Exchange rates and U.S. foreign direct investment in the global processed food industry

Christine Boiling, Mathew Shane, Terry Roe

Research output: Contribution to journalArticlepeer-review

11 Scopus citations

Abstract

This paper focuses on estimating the effects of the real FDI-weighted exchange rate on real U.S. foreign direct investment (FDI) in the global processed food industry. We use a straight-forward production possibility framework as our theoretical basis to demonstrate the shift of production between countries on the basis of exchange rate fluctuations. The log-log regression model, derived from the theoretical model, gives statistically robust results to show that for the years 1983 to 2002, the exchange rate fluctuations, the level of fixed capital in the U.S. food industry, and the cost of materials in both the United States and abroad were major determinants of the stock of U.S. FDI in the global processed food industry. As the dollar appreciated, U.S. FDI increased. An overall conclusion is that countries with an undervalued exchange rate will experience increased FDI. Countries with overvalued exchange rates incur costs from lost export opportunities for domestic firms as well as discourage FDI.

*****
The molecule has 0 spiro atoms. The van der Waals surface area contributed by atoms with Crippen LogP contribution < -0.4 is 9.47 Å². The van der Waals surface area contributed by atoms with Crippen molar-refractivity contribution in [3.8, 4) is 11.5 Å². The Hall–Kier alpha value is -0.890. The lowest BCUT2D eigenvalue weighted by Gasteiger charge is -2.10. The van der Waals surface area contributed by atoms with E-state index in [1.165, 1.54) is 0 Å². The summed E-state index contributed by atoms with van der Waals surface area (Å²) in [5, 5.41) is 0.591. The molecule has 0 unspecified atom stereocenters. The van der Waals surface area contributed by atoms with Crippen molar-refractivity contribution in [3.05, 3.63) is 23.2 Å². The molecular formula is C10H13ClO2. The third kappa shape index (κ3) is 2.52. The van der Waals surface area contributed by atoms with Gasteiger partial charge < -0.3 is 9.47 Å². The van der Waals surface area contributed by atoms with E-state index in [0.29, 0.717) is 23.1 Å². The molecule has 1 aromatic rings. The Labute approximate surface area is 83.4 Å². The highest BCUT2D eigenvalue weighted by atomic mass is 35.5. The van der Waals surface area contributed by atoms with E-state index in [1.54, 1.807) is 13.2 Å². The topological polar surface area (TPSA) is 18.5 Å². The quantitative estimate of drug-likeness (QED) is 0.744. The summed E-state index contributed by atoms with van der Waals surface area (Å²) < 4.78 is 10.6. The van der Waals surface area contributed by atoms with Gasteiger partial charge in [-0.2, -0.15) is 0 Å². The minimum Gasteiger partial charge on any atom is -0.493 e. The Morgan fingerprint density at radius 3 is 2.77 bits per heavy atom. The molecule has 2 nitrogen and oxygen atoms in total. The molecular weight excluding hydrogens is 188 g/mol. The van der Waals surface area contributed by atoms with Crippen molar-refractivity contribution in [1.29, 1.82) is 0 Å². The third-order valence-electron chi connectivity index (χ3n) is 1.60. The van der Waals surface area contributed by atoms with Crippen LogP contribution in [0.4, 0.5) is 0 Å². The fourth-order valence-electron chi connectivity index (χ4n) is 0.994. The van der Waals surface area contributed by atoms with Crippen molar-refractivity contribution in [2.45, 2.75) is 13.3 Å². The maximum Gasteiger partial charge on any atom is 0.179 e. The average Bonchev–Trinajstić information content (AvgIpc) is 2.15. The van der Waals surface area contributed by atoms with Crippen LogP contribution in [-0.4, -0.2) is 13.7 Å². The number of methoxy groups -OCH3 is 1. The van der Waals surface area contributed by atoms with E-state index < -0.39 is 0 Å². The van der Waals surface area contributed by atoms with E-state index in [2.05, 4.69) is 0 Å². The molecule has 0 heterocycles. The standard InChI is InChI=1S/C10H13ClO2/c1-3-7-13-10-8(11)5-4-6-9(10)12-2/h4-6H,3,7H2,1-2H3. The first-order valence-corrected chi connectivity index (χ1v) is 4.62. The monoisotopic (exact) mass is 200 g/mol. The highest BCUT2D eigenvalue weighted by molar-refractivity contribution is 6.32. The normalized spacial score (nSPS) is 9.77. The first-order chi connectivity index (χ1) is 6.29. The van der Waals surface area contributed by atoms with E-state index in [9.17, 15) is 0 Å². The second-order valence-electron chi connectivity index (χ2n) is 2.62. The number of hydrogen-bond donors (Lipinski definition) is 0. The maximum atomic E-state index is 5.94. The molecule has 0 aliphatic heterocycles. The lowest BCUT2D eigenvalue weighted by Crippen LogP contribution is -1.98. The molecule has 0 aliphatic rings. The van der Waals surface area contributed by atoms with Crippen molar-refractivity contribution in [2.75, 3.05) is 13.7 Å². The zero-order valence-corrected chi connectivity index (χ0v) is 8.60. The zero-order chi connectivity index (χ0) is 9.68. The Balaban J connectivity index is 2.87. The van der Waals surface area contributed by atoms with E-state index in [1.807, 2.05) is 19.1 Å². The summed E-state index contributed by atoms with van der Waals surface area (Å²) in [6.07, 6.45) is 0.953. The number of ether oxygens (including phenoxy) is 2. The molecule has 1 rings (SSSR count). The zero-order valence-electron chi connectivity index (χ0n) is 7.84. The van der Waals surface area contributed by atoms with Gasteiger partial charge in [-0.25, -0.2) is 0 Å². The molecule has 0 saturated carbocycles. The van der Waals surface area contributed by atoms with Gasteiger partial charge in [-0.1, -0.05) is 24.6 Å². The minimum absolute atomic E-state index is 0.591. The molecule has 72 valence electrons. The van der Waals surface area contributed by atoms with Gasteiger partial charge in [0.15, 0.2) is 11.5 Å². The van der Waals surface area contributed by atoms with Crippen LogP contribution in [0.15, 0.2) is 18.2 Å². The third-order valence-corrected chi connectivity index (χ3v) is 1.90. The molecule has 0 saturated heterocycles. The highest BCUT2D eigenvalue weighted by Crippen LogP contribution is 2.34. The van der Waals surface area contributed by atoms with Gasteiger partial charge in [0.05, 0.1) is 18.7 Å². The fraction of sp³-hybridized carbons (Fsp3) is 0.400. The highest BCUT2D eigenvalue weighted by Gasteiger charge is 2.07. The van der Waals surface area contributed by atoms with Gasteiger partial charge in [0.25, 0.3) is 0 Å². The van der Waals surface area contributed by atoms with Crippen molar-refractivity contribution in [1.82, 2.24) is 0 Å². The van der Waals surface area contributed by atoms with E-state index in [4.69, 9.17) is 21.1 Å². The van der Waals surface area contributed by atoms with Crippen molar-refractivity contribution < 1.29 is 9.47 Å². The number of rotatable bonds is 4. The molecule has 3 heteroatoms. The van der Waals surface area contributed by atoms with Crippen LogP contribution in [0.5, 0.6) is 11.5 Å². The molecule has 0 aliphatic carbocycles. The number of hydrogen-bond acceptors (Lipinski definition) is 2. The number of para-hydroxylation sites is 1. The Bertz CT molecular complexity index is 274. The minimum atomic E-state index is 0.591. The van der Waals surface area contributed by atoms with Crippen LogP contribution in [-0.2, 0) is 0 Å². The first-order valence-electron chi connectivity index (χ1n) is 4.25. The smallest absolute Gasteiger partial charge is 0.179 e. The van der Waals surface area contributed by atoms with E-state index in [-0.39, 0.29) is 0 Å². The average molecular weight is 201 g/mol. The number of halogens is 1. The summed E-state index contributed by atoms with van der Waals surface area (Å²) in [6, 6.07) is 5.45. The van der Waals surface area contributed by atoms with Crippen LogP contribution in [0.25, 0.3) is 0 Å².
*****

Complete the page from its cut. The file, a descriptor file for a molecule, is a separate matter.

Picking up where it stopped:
Original languageEnglish (US)
Pages (from-to)230-238
Number of pages9
JournalAgricultural and Resource Economics Review
Volume36
Issue number2
DOIs
StatePublished - Oct 2007

Keywords

  • FDI-weighted exchange rates
  • Global processed food industry
  • U.S. Foreign direct investment (FDI)

Fingerprint Dive into the research topics of 'Exchange rates and U.S. foreign direct investment in the global processed food industry'. Together they form a unique fingerprint.

Cite this